A history of cesarean delivery implies a considerably elevated risk for a variety of peripartal complications for both mother and child, such as an increased frequency of extrauterine pregnancy,21 the necessity for hysterectomy, and febrile and thromboembolic complications.
Reports have described increased placental implantation disturbances (placenta previa, placental abruption) related to cesarean delivery21–24 (also Green R, Gardeil F, Turner MJ. Long-term implications of cesarean section [Letter]. Am J Obstet Gynecol 1997;176:254–5). Our data confirm these findings. We found a 2.06-fold elevated risk of vaginal bleeding with placenta previa during pregnancy in women who had a previous cesarean. We also confirmed an elevated risk of placental abruption in these women (during pregnancy, RR 1.87; during labor, RR 1.49).
Maternal death can occur from uterine rupture or placenta percreta after previous cesarean.24–26 According to the literature, uterine rupture occurred in approximately 0.5–0.8% of trials of labor (up to 1.5% when including bloodless dehiscence).4,11,27 In our trial-of-labor group, the risk of rupture was 0.40% (70 of 17,613), and in the primary repeat-cesarean group, it was 0.19% (22 of 11,433). This is a 42-fold higher risk for the previous-cesarean group compared with the group without previous cesarean (17 of 226,407, or 0.0075%). Uterine rupture during labor frequently manifests itself in fetal bradycardia or failure to progress.2,11 In our study, induction of labor raised the risk for uterine rupture from 0.40% to 0.65%. This ratio is still low, but we believe labor should be induced only if a clear indication is given. Epidural anesthesia was also associated with uterine rupture, but it remains unclear whether this is an independent risk factor because we could not perform a multivariate analysis.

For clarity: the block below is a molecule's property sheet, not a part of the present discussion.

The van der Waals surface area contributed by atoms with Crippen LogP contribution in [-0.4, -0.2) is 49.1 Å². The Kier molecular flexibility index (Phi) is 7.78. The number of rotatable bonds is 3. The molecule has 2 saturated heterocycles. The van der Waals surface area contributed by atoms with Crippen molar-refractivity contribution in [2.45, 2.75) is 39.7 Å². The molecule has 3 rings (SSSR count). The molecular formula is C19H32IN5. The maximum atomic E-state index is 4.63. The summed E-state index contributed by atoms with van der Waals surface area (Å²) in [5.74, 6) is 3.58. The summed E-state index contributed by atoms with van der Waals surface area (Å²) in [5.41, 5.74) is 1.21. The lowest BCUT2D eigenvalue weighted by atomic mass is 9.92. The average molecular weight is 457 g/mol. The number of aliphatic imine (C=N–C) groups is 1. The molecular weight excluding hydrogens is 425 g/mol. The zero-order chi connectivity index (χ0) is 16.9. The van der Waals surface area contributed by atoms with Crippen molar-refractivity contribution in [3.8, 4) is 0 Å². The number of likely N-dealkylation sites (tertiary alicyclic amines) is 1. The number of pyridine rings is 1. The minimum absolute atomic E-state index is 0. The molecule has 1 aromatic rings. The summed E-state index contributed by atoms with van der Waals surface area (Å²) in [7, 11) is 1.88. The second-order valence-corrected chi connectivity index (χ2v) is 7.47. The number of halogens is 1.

Hillan28 demonstrated a marked increase in febrile morbidity after emergency cesarean. Our study revealed not only significantly elevated maternal risks (hysterectomy, thromboembolic complications, febrile morbidity, and maternal transfer to another hospital or another department) but also significantly elevated perinatal risks (5-minute Apgar score below 5, arterial pH below 7.00, neonatal transfer after birth, and perinatal death) after previous cesarean.